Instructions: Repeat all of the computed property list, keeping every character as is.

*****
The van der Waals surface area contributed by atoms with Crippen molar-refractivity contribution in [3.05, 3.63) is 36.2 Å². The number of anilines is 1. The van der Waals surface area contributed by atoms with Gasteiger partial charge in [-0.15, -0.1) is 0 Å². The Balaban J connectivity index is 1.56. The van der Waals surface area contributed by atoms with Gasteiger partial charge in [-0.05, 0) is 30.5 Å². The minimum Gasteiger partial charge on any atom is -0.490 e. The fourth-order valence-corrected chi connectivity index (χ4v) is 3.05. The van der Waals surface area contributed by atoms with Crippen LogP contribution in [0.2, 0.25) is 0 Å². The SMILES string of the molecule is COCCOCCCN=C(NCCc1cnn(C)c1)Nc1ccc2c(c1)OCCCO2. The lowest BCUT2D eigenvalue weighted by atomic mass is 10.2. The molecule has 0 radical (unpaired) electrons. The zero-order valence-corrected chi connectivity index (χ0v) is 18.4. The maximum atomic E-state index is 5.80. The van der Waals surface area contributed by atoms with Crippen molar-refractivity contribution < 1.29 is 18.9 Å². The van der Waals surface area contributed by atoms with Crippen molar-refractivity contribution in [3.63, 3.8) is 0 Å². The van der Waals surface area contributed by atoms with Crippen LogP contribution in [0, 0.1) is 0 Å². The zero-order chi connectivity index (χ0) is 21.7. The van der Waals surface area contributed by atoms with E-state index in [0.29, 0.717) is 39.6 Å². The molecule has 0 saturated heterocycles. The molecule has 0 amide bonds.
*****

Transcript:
The van der Waals surface area contributed by atoms with Crippen molar-refractivity contribution in [3.05, 3.63) is 36.2 Å². The number of anilines is 1. The van der Waals surface area contributed by atoms with Gasteiger partial charge in [-0.15, -0.1) is 0 Å². The Balaban J connectivity index is 1.56. The van der Waals surface area contributed by atoms with Gasteiger partial charge in [-0.05, 0) is 30.5 Å². The minimum Gasteiger partial charge on any atom is -0.490 e. The fourth-order valence-corrected chi connectivity index (χ4v) is 3.05. The van der Waals surface area contributed by atoms with Crippen LogP contribution in [0.2, 0.25) is 0 Å². The SMILES string of the molecule is COCCOCCCN=C(NCCc1cnn(C)c1)Nc1ccc2c(c1)OCCCO2. The lowest BCUT2D eigenvalue weighted by atomic mass is 10.2. The molecule has 0 radical (unpaired) electrons. The zero-order valence-corrected chi connectivity index (χ0v) is 18.4. The maximum atomic E-state index is 5.80. The van der Waals surface area contributed by atoms with Crippen molar-refractivity contribution < 1.29 is 18.9 Å². The van der Waals surface area contributed by atoms with Crippen molar-refractivity contribution in [3.63, 3.8) is 0 Å². The van der Waals surface area contributed by atoms with Crippen LogP contribution in [0, 0.1) is 0 Å². The zero-order chi connectivity index (χ0) is 21.7. The van der Waals surface area contributed by atoms with E-state index in [0.29, 0.717) is 39.6 Å². The molecule has 0 saturated heterocycles. The molecule has 0 amide bonds.